Rescue dog finally lands 'forever home' after swapping places with shelter director

When Max first arrived at the Susquehanna SPCA shelter, the workers didn't think he'd stay long. The 5-year-old pit bull terrier mix was sweet and friendly—which ironically led to a longer than normal stay. As of March 3, he had been at the shelter for 444 days.

"When he came here, we thought he would find his home easily because he is such a nice guy," executive director Stacie Haynes told Fox 5 News. "Turns out, he just kept getting looked over and he wasn't on our radar as an urgent dog to get out because he is just so sweet."

Max stepped into the limelight recently when Haynes swapped places with the dog for a day in an effort to raise awareness about the shelter and educate people about what life is like for a shelter dog. Max got to hang out in Haynes's office and even wore a tie for the day, while Haynes did her work on Max's bed in his kennel (with an occasional bathroom break, some enrichment activities, and people walking by to check her out, she said).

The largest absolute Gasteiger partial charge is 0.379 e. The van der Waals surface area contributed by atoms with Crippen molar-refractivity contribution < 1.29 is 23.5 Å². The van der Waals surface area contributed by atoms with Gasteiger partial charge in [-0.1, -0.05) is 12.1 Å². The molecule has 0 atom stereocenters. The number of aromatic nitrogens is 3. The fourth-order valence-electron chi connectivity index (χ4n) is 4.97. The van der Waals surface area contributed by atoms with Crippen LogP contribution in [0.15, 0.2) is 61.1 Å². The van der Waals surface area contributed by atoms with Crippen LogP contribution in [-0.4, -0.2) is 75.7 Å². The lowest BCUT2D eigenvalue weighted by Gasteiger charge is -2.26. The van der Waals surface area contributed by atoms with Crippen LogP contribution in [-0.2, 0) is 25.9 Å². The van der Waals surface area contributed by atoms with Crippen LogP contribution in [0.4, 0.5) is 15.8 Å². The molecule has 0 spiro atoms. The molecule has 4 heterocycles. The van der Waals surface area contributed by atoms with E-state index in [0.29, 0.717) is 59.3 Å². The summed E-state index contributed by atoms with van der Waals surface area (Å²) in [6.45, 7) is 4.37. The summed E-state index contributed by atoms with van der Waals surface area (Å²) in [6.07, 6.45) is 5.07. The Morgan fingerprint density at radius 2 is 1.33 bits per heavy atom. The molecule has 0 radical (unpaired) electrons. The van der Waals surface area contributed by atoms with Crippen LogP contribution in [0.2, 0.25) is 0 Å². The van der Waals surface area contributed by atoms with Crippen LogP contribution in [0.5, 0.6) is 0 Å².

Haynes told WBGN that Max didn't really know life outside the shelter, having been there so long.


"He's a very good boy. He's very friendly, he comes up to the kennel wagging his tail," said Haynes. "He just wants to be your friend."

However, shelter life is generally hard on dogs, as they're constantly trying to protect their space from different people coming through. "You're constantly trying to make sure you're safe," said Haynes.

Dogs often become anxious when they're sheltered too long, always on alert and prone to panic. But Max's response was different. The longer he stayed, the more he became depressed and lethargic, sometimes staring at a wall.

Haynes said the 444 minutes she spent in the kennel gave her an extra dose of empathy for Max. Shelters provide a wonderful service, giving animals food and a place to live while trying to find them permanent arrangements, but they aren't meant to be long-term.

"Time feels like it's stood still. It has gone very, very slowly. I can understand why Max is staring at the wall. I found myself sitting here trying to count the links of the chain link," Haynes said of her time in the kennel.

The dog-director day swap got the attention of local news agencies, which led Ed Panus of Moravia, New York to come to the shelter to meet Max. Panus said he felt an instant connection with the doggo.